View our formal complaints policy.
The policy is based on the principle of a two-stage process.
- The complaint will be escalated to the relevant service department for a resolution
- The local service department resolution will then be reviewed
The complaints policy will apply both to services we provide and to services where we have a responsibility, such as contracted services.
When replying to a complaint, we will inform the complainant of any right of further redress, such as Housing Ombudsman and Local Government Ombudsman (after the review stage.)
If you are still dissatisfied by the outcome of your complaint after you have been through the Councils internal complaints process, you may wish to complain to the Ombudsman. Details about how you can complain to the relevant Ombudsman service will be explained in your review stage response letter.
The Housing Ombudsman and Local Government Ombudsman are independent from the Council.
The Housing Ombudsman
The Housing Ombudsman Service is set up by law to look at disputes involving the tenants and leaseholders of social landlords including housing associations and local authorities. The Ombudsman service is free, independent, and impartial.
If you have exhausted Camden’s complaints procedure and you are not happy with the outcome, you can ask the Ombudsman to assess your case.
You can also contact the Ombudsman for free impartial advice at any point including before making a complaint or while Camden are investigating a complaint you have made.
Find out more about the Housing Ombudsman
The Complaint Handling Code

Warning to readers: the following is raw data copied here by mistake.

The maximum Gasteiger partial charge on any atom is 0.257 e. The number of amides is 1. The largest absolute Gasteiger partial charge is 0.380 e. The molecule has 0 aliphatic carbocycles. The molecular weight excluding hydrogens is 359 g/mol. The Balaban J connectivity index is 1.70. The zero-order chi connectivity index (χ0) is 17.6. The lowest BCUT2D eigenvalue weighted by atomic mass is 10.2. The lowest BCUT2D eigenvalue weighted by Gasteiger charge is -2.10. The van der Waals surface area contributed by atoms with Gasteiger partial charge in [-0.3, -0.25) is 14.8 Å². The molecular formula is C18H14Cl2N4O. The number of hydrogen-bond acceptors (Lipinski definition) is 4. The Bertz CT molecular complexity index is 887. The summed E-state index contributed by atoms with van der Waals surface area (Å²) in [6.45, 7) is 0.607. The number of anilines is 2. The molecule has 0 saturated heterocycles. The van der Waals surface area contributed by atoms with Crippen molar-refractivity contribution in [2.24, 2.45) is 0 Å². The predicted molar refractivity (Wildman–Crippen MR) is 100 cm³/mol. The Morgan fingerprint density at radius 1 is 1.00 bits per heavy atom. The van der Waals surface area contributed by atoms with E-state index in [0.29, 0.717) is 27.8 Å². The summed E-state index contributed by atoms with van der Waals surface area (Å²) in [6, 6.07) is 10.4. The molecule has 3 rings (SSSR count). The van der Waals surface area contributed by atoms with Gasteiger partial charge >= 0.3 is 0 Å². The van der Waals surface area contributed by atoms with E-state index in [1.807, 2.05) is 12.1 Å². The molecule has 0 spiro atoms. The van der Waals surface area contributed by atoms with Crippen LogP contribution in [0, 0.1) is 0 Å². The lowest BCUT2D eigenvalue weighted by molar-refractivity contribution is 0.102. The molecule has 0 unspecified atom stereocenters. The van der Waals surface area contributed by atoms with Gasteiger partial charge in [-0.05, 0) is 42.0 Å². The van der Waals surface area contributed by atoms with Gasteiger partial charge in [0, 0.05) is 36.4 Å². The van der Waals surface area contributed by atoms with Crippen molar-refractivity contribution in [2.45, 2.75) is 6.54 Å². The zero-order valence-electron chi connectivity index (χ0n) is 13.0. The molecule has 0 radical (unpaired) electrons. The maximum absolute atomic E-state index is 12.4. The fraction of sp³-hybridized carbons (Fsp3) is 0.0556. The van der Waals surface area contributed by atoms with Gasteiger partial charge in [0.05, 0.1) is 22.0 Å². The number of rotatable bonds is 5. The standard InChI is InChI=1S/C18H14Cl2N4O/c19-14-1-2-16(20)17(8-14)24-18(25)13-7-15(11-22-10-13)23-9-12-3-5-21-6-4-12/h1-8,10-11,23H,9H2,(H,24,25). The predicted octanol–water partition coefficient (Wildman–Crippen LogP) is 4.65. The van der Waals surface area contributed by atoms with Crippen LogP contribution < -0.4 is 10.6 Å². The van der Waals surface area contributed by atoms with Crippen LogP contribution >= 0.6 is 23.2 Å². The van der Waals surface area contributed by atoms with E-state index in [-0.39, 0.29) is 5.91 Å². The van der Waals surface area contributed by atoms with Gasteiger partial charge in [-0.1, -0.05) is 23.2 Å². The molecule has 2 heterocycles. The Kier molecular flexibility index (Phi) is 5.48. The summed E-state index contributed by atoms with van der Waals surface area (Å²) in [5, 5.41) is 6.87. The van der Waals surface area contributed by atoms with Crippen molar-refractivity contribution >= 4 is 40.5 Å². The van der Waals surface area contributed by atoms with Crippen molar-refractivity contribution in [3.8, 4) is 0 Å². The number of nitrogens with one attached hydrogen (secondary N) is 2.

The Housing Ombudsman Complaint Handling Code sets out good practice that allows landlords to respond to complaints effectively and fairly.
We use the code to make sure it’s easy for residents to tell us if something has gone wrong, and to ensure that we listen, understand, and take action to put things right.
Every year we complete an internal assessment to check that we are complying with the code.
Find out more about the Housing Ombudsman Complaint Handling Code on the Housing Ombudsman website
Complaints by Councillors and Members of Parliament
The complaints policy is intended for individual citizens to seek redress. Councillors and MPs may bring a formal complaint by acting as their constituent’s advocate.
We intend, where possible, to allow a complaint to be dealt with under this procedure. The only exceptions relate to some statutory and legal limitations. Some examples are:
- A Town and Country Planning appeal against refusal of planning permission.
- A complaint where the customer or the council has started legal proceedings or has taken court action but not cases where a customer has simply threatened to start legal proceedings against the council.
- A complaint that has already been heard by a court or tribunal, including the council's benefit review procedure.
- A complaint about adult social care or children’s issues covered by the statutory procedures.
- A school admission or exclusion appeal.
- A staff complaint about a personnel matter, including appointments, dismissals, pay, pensions and discipline (but not from staff as service users.)
- A complaint about council policy or an insurance matter.
- A complaint about the issue of a Penalty Charge Notice by Parking Services (except administrative issues) and the recovery process thereof, which are subject to a separate appeal process.
- A complaint against the refusal of disabled badges for parking exemption (where a special appeal process applies.)